Government by Bot

During the period known as “the Enlightenment,” many Europeans entertained a feverish enthusiasm for overturning existing canons of political thought for theories and methods rooted in the axioms of human reason. In the new climate of opinion, anything that had been inherited from the past was suspect; instead, society must be rebuilt from the ground up, according to universal philosophical laws, often believed to have the certainty of arithmetical precision.

This new mood was reflected when French revolutionaries attempted to reconstruct their society along purely rationalist lines, with reforms that included administrative centralization, abolishment of regional customs, a ten-day week, and a new political system based ostensibly on social contract theory.

The British statesman Edmund Burke looked askance on the French experiment, asking, “Is every landmark of the country to be done away in favor of a geometrical and arithmetical constitution?”

Even after the disaster of the French Revolution and the various corrections in the 19th century romantic movement, the rationalizing tendencies of the Enlightenment continued to exercise a magnetic pull over those in positions of government and social management throughout Europe. However, following the industrial revolution and new nihilistic trends in philosophy, social planners gradually ceased looking to philosophical laws as the touchstone for rationality, but instead sought political certainty in the statistical movement of the 19th century.

In the early 20th century, while the fetish for politics-by-statistics continued apace, there came to be a growing expectation that utopia might come from the science and engineering quarter. This zeitgeist temporarily resulted in an American political party, known as “The Technocracy Party,” that advocated handing all government over to technical experts (see my Salvo article, “Technocracy Creep:  Technology and the Utopian Impulse.”)

Now the world is enjoying another ideology from political rationalists eager to redesign society around methods promising geometrical and arithmetical precision. But this time the fetish centers around artificial intelligence. What the French revolutionaries, the British statistical movement, and the American technocracy party merely dreamed of achieving, can now be realized in the true political rationalism of government by bot. Or so the narrative goes, but you can probably guess that I don’t share the utopian optimism.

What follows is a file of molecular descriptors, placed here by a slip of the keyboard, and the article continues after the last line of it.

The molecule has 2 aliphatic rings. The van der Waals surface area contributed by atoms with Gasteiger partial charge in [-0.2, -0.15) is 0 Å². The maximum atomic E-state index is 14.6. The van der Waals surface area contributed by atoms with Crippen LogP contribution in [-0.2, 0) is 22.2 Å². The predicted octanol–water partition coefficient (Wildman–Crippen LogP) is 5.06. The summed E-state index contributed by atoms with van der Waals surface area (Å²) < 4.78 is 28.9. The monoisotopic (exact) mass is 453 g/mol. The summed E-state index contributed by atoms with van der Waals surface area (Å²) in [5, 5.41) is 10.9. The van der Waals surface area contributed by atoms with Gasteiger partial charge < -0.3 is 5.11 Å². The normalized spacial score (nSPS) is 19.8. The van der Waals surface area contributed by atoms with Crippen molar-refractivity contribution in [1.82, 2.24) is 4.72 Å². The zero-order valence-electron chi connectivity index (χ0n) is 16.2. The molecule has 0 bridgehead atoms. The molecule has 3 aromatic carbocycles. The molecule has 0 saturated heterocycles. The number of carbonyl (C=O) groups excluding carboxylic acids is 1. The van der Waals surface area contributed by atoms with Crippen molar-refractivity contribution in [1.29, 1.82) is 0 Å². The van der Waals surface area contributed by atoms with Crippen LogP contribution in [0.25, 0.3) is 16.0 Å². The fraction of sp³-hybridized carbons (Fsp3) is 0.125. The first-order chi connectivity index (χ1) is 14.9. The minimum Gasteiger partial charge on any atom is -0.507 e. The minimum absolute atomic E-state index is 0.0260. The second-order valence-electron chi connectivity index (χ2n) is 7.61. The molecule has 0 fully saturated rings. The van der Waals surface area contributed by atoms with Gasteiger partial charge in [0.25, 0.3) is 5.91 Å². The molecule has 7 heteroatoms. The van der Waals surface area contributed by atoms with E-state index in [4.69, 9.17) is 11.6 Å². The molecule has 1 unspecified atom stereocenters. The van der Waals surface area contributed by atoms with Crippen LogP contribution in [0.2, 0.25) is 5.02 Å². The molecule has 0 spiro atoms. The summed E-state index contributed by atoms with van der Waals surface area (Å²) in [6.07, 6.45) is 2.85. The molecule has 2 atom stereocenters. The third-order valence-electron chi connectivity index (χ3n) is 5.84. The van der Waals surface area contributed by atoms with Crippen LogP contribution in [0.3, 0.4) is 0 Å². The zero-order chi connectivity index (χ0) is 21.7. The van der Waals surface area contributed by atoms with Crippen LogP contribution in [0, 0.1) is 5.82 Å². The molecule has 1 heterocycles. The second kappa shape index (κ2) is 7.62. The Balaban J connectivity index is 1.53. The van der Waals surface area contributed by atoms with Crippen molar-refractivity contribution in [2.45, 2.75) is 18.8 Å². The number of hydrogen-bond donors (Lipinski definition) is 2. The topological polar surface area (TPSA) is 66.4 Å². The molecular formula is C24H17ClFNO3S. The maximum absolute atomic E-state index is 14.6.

The utopian optimism for government-by-bot was on full display last Tuesday when the technologist and venture capitalist, Marc Andreessen, published an article in The Free Press. Andreessen argued that AI will eventually offer god-like love and wisdom to every child, CEO, and government official.

Every child will have an AI tutor that is infinitely patient, infinitely compassionate, infinitely knowledgeable, infinitely helpful. The AI tutor will be by each child’s side every step of their development, helping them maximize their potential with the machine version of infinite love….

Every leader of people—CEO, government official, nonprofit president, athletic coach, teacher—will have the same. The magnification effects of better decisions by leaders across the people they lead are enormous, so this intelligence augmentation may be the most important of all.

As creepy as it would be to have robots acting as surrogate Christ figures dispensing “infinite love” to children, it is perhaps even more dangerous to have robot mentors offering infinite wisdom to lawmakers.

What does Andreessen think will be the result of government officials having access to the type of intelligence augmentation? In a word, utopia. Again from his Free Press article:

Productivity growth throughout the economy will accelerate dramatically, driving economic growth, creation of new industries, creation of new jobs, and wage growth, and result in a new era of heightened material prosperity across the planet.

Andreessen even looks forward to a time when AI will help nation’s wage war, arguing that “military commanders and political leaders will have AI advisors that will help them make much better strategic and tactical decisions, minimizing risk, error, and unnecessary bloodshed.”

These dreams of heaven-on-earth come with a price tag, and its cost is that we hand the management of the world over to intelligent machines and their handlers.

Andreessen is not alone in hoping for this future. Among political activists, think tanks, and various NGOs, there is a growing interest in leveraging data science to bring to policy the precision associated with mathematics. This type of hubris is animated by a naïve and almost childlike trust in the power of data crunching and artificial intelligence.

For example, the Center for Public Impact, a think-tank connected with the Bill and Melinda Gates Foundation, anticipates AI disrupting our political systems through better and more efficient decision-making mechanisms:

Effective, competent government will allow you, your children and your friends to lead happy, healthy and free lives…. It is not very often that a technology comes along which promises to upend many of our assumptions about what government can and cannot achieve… Artificial Intelligence is the ideal technology to support government in formulating policies. It is also ideally suited to deliver against those policies. And, in fact, if done properly policy and action will become indistinguishable… Our democratic institutions are often busy debating questions which – if we wanted – we could find an empirical answer to… Government will understand more about citizens than at any previous point in time. This gives us new ways to govern ourselves and new ways to achieve our collective goals.

The AI platform Turbine Labs offers tools for politicians to help guide their decisions. On their website they explain that

It is crucial that we equip political decision-makers with the right data and, in turn, that those decision-makers use that information to formulate the most comprehensive and inclusive policies.